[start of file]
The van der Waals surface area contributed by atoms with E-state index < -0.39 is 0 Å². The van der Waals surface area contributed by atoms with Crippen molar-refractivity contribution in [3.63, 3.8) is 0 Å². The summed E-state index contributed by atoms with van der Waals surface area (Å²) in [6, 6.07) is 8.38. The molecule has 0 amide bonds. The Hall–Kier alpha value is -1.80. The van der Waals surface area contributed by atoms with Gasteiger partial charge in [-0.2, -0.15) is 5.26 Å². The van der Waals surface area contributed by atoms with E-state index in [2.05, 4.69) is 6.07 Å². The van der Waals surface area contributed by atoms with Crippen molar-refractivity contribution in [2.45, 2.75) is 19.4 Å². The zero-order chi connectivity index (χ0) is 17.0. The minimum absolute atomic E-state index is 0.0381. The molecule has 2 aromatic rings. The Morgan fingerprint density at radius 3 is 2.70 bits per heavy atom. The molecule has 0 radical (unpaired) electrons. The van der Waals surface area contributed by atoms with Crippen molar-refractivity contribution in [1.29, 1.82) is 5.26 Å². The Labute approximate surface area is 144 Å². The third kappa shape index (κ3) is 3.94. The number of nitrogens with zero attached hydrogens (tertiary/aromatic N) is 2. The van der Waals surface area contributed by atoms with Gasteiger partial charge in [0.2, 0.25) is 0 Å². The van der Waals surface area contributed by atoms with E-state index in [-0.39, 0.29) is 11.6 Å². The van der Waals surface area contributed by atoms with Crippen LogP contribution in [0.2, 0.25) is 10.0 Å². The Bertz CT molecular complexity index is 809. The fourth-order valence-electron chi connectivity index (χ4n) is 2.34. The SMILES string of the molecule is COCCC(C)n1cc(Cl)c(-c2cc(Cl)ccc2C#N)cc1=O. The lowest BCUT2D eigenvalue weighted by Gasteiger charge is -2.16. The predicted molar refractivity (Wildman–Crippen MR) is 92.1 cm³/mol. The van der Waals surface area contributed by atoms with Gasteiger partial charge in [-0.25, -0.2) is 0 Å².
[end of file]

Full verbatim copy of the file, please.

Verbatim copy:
The van der Waals surface area contributed by atoms with E-state index < -0.39 is 0 Å². The van der Waals surface area contributed by atoms with Crippen molar-refractivity contribution in [3.63, 3.8) is 0 Å². The summed E-state index contributed by atoms with van der Waals surface area (Å²) in [6, 6.07) is 8.38. The molecule has 0 amide bonds. The Hall–Kier alpha value is -1.80. The van der Waals surface area contributed by atoms with Gasteiger partial charge in [-0.2, -0.15) is 5.26 Å². The van der Waals surface area contributed by atoms with E-state index in [2.05, 4.69) is 6.07 Å². The van der Waals surface area contributed by atoms with Crippen molar-refractivity contribution in [2.45, 2.75) is 19.4 Å². The zero-order chi connectivity index (χ0) is 17.0. The minimum absolute atomic E-state index is 0.0381. The molecule has 2 aromatic rings. The Morgan fingerprint density at radius 3 is 2.70 bits per heavy atom. The molecule has 0 radical (unpaired) electrons. The van der Waals surface area contributed by atoms with Crippen molar-refractivity contribution in [1.29, 1.82) is 5.26 Å². The Labute approximate surface area is 144 Å². The third kappa shape index (κ3) is 3.94. The number of nitrogens with zero attached hydrogens (tertiary/aromatic N) is 2. The van der Waals surface area contributed by atoms with Gasteiger partial charge in [0.2, 0.25) is 0 Å². The van der Waals surface area contributed by atoms with E-state index in [-0.39, 0.29) is 11.6 Å². The van der Waals surface area contributed by atoms with Crippen LogP contribution in [0.2, 0.25) is 10.0 Å². The Bertz CT molecular complexity index is 809. The fourth-order valence-electron chi connectivity index (χ4n) is 2.34. The SMILES string of the molecule is COCCC(C)n1cc(Cl)c(-c2cc(Cl)ccc2C#N)cc1=O. The lowest BCUT2D eigenvalue weighted by Gasteiger charge is -2.16. The predicted molar refractivity (Wildman–Crippen MR) is 92.1 cm³/mol. The van der Waals surface area contributed by atoms with Gasteiger partial charge in [-0.25, -0.2) is 0 Å².